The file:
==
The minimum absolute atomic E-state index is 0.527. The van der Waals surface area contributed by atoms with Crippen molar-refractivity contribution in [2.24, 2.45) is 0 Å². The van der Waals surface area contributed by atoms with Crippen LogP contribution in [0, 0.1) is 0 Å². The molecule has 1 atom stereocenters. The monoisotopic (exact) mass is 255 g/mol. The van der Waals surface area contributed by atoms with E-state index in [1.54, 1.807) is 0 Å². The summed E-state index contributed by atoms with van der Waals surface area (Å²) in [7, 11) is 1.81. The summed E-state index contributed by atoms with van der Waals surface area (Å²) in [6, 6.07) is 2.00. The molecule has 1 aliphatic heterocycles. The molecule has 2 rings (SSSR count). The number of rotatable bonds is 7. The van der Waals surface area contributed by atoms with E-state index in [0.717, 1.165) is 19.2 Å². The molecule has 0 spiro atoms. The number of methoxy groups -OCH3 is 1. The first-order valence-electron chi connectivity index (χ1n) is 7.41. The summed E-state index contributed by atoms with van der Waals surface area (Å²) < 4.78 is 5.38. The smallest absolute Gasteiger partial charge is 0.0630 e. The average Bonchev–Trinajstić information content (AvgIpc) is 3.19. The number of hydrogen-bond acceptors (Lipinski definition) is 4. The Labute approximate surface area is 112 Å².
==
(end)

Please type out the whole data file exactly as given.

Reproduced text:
The minimum absolute atomic E-state index is 0.527. The van der Waals surface area contributed by atoms with Crippen molar-refractivity contribution in [2.24, 2.45) is 0 Å². The van der Waals surface area contributed by atoms with Crippen LogP contribution in [0, 0.1) is 0 Å². The molecule has 1 atom stereocenters. The monoisotopic (exact) mass is 255 g/mol. The van der Waals surface area contributed by atoms with E-state index in [1.54, 1.807) is 0 Å². The summed E-state index contributed by atoms with van der Waals surface area (Å²) in [7, 11) is 1.81. The summed E-state index contributed by atoms with van der Waals surface area (Å²) in [6, 6.07) is 2.00. The molecule has 1 aliphatic heterocycles. The molecule has 2 rings (SSSR count). The number of rotatable bonds is 7. The van der Waals surface area contributed by atoms with E-state index in [0.717, 1.165) is 19.2 Å². The molecule has 0 spiro atoms. The number of methoxy groups -OCH3 is 1. The first-order valence-electron chi connectivity index (χ1n) is 7.41. The summed E-state index contributed by atoms with van der Waals surface area (Å²) < 4.78 is 5.38. The smallest absolute Gasteiger partial charge is 0.0630 e. The average Bonchev–Trinajstić information content (AvgIpc) is 3.19. The number of hydrogen-bond acceptors (Lipinski definition) is 4. The Labute approximate surface area is 112 Å².